One week to form government
Enda Kenny is facing a one-week deadline to form a new government after Fine Gael romped to an historic victory in the 2011 general election.
Labour leader Eamon Gilmore steered his party to become the second biggest and threw down the gauntlet to Taoiseach-in-waiting Enda Kenny to strike a complex deal in seven days.
But there is also a possibility Fine Gael could secure a pact with a collection of like-minded independents focused on solving the banking and fiscal crisis.
Fine Gael's director of elections Phil Hogan said contacts will begin tomorrow,
"I expect that the leader of Fine Gael will be contacting Labour and will be contacting independents as well," he said.
"There seems to be a realisation that there are some important decisions coming up for the country in the context of EU matters."
Mr Kenny is to make the first contacts with potential partners by phone.
Fine Gael continued to make gains on the second day of counting while Fianna Fail suffered yet another high-profile casualty in the loss of tourism minister Mary Hanafin's seat.
Mr Gilmore said he had not been contacted by Fine Gael but said his party - now the second largest in the state - would be open to discussions.
"If Fine Gael want a government for a period of five years, strong, stable that brings together the two largest parties, in what will be the closest we're going to get in this country to essentially a national government, the Labour Party is willing to play its part in that," Mr Gilmore said.
"But I do say that the window of opportunity for that to happen is very narrow.
"I believe that a government needs to be formed on the first day the Dail is back which is March 9.
"So really there's about a week in which a programme for government can be put together."
Fine Gael faces difficult talks with Labour with the sides at odds over the length of time it will take to turn around the budget deficit, tax, public sector cuts, water charges and how to tackle bondholder responsibility for banking debts.
Labour also warned it has its own parliamentary party hoops to jump through if it wishes to enter government.
Depending on numbers, Mr Kenny could turn to the independents with the new Dail parliament home to a significant non-party bloc spearheaded by former Senator Shane Ross and developer Mick Wallace.
But thrashing out a coalition could prove difficult given the number of left-leaning independents, while former stockbroker Mr Ross is also demanding a referendum on the multibillion-euro bailout from the International Monetary Fund and Europe.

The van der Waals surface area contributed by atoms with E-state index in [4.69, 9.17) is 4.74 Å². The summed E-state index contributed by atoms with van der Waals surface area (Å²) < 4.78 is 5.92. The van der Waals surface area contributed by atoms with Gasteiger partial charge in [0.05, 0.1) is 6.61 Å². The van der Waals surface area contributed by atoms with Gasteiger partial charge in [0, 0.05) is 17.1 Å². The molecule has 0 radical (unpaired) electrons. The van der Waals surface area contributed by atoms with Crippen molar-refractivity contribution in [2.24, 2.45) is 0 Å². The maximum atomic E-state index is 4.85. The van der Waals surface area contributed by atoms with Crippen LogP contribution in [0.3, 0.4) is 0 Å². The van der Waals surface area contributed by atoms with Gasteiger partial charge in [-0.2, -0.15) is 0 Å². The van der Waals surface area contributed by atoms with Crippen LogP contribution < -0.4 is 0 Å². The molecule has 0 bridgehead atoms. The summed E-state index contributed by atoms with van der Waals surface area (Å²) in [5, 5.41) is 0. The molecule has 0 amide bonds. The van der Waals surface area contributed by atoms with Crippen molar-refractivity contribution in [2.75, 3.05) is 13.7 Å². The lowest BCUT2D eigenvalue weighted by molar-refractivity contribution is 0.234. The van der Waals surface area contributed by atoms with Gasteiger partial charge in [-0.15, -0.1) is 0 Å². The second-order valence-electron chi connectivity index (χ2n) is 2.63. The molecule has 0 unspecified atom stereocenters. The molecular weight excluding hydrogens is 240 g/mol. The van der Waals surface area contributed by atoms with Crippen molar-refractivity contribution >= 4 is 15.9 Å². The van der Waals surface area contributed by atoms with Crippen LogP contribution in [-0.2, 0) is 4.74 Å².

Mr Kenny has vowed not to waste any time pulling together a strong and stable government before moving to force Europe's hand on renegotiation of the €85bn EU/IMF loan deal - but has made no mention of a referendum.
The Mayo poll-topper, who secured the largest vote in the country, said he wanted a quick resolution to talks on a new government.
"We don't want a situation where this is going to be dragged out," Mr Kenny said.
Fine Gael remains on course for about 75 Dail seats, just a handful shy of majority single party government in the 166-strong parliament.
Meanwhile, their traditional rivals in Fianna Fail are reeling from high-profile losses across the country including outgoing Tanaiste Mary Coughlan, defeated in her Donegal South-West constituency.
Ms Hanafin lost the battle for the final seat in the Dun Laoghaire constituency to People Before Profit candidate Richard Boyd-Barrett.
The deputy Fianna Fail leader said there was a lot of anger and upset among voters.
"It's very much a hit against Fianna Fail, a hit against the Government," she said.
"When the tide is that strong against you, I couldn't swim against it."
Ms Coughlan and Ms Hanafin's losses were among several dynasties brought to a dramatic end including Conor Lenihan, son of a former Tanaiste and brother of the outgoing finance minister.
Brian Lenihan survived to become the only member of Fianna Fail to win a Dublin seat, but his aunt Mary O'Rourke was defeated in Longford-Westmeath.
Mr Kenny, who took control of Fine Gael after it was crushed in the 2002 election - flew by helicopter from his western constituency to celebrations in Dublin's Burlington Hotel.
Greeted by crowds of jubilant supporters, he pledged a new era of government focused on public duty not personal entitlement.
And he said the Irish people stood at a transformative moment in their history.